Originally written on April 5, 2010

On this, the opening day of Major League Baseball, I am harkened back to the days of my youth. The time when I lived, breathed and bled everything baseball. It wasn’t only the impending start of my own season; it was also the time that the new baseball cards were coming out from a variety of companies. Being the budding entrepreneur that I was, I kept close tabs on all of the star players like McGwire, Canseco and Strawberry, with the hopes of my baseball cards gaining value.

In retrospect, this was a somewhat innocent time, circa 1987-88, long before steroids and PED’s became commonplace jargon. Had these recent revelations of the past few years occurred in my youth, I might have taken it quite personally and have felt an emotional “crushing” to know that my “idols” were somehow cheating the game that I loved. This was the time of the Oakland A’s dominance and I worshiped the so-called “Bash Brothers;” Canseco and McGwire. I had their posters, collected their baseball cards and persuaded my parents to buy me anything related to the A’s and to the Bash Brothers. In essence, I was simply a young and naïve child who bought into the hype machine, desperately seeking heroes who I could someday emulate.

As time passes, and we grow older, perhaps wiser, we realize that such forms of juvenile idolatry were nothing more than a media and capitalist-perpetuated machine aimed at making children (and even adults) want to idolize and consume the products endorsed by these great athletes. But when these “idols” are exposed as being merely mortal, and perhaps even “cheating” the game, the hype machine implodes and then begins vilifying the same people they were marketing as heroes. This is typical of the sensationalist society in which we live. It seems inherent to build up these men into something greater than us, and to tear them down when it is “shockingly” revealed that they are just like us: humans who make mistakes and often take shortcuts to gain an advantage in their life pursuits.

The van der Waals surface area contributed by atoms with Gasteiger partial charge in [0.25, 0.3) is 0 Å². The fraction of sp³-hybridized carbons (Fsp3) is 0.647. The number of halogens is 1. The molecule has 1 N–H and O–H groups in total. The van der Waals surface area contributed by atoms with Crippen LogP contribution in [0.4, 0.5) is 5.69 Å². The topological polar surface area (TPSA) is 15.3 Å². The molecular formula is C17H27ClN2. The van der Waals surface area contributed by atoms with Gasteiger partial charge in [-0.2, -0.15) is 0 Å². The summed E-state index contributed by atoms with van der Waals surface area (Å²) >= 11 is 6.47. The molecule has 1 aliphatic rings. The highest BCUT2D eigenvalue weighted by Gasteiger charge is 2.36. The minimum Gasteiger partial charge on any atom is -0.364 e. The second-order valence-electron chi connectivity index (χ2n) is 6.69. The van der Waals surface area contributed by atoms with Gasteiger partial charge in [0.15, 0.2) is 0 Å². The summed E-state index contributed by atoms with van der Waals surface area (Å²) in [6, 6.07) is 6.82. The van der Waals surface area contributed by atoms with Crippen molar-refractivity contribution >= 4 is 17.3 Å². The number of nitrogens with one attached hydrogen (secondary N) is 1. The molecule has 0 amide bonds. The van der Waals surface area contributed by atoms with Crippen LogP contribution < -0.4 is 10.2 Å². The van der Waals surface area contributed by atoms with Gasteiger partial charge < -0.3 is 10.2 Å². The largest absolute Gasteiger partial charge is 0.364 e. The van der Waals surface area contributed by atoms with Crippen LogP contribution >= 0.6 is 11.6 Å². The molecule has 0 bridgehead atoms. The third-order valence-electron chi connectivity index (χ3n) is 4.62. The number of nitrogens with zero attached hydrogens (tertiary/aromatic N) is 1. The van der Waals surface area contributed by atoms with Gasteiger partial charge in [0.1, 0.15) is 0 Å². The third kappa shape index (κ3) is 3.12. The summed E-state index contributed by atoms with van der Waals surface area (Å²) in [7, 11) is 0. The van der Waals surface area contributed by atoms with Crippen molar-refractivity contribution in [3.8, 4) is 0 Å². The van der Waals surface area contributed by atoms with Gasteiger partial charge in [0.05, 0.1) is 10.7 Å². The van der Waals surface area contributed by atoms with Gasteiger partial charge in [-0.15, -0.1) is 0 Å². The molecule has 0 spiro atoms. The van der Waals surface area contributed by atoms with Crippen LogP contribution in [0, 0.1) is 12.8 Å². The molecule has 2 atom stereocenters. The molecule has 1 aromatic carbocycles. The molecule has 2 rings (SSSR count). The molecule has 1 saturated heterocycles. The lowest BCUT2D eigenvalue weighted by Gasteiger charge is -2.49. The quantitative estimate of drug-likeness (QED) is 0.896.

This brings me to my next observation: does it really matter if all of these great players of the past few years were using PED’s in order to get an advantage over their competition? Does this detract from the fond memories I have of following and idolizing these athletes? In my opinion, no, it doesn’t. Or at least it shouldn’t. Despite the media-generated hysteria, using PED’s in professional baseball dates back to at least the 1940s, if not sooner. Following WWII, returning soldiers (many of which were players as well) had discovered the benefits of amphetamines as a means of fighting fatigue and sharpening focus and concentration. It is common knowledge that amphetamines have been a clubhouse staple up until two years ago, when they were officially banned by MLB. Obviously, the biggest stars of the 1950s, 60s and 70s were using amphetamines before steroids and HGH became the norm. Has this changed our historical perception of the star players of those eras? For the most part, no, it hasn’t. This is rarely mentioned or is brushed off as being “just a part of the game.”

So why is it that so much focus and hysteria is placed on modern icons who used PED’s, especially considering they had no incentive not to use them for many years, and another PED, amphetamine, had been a widely accepted means of performance enhancement for over fifty years? I simply refuse to vilify any player for doing what was the norm, considering I, as well as many others, would do the same thing if put in the same circumstance. I still look fondly upon the powerhouse A’s of the late 80s; the chase to break 61 by McGwire and Sosa. Truth be told, it’s just a game. The fact that men are paid millions of dollars to play this game is what leads to such scrutiny. If the Cubs ever win a World Series, I could truly care less what was in each player’s system while they were accomplishing that.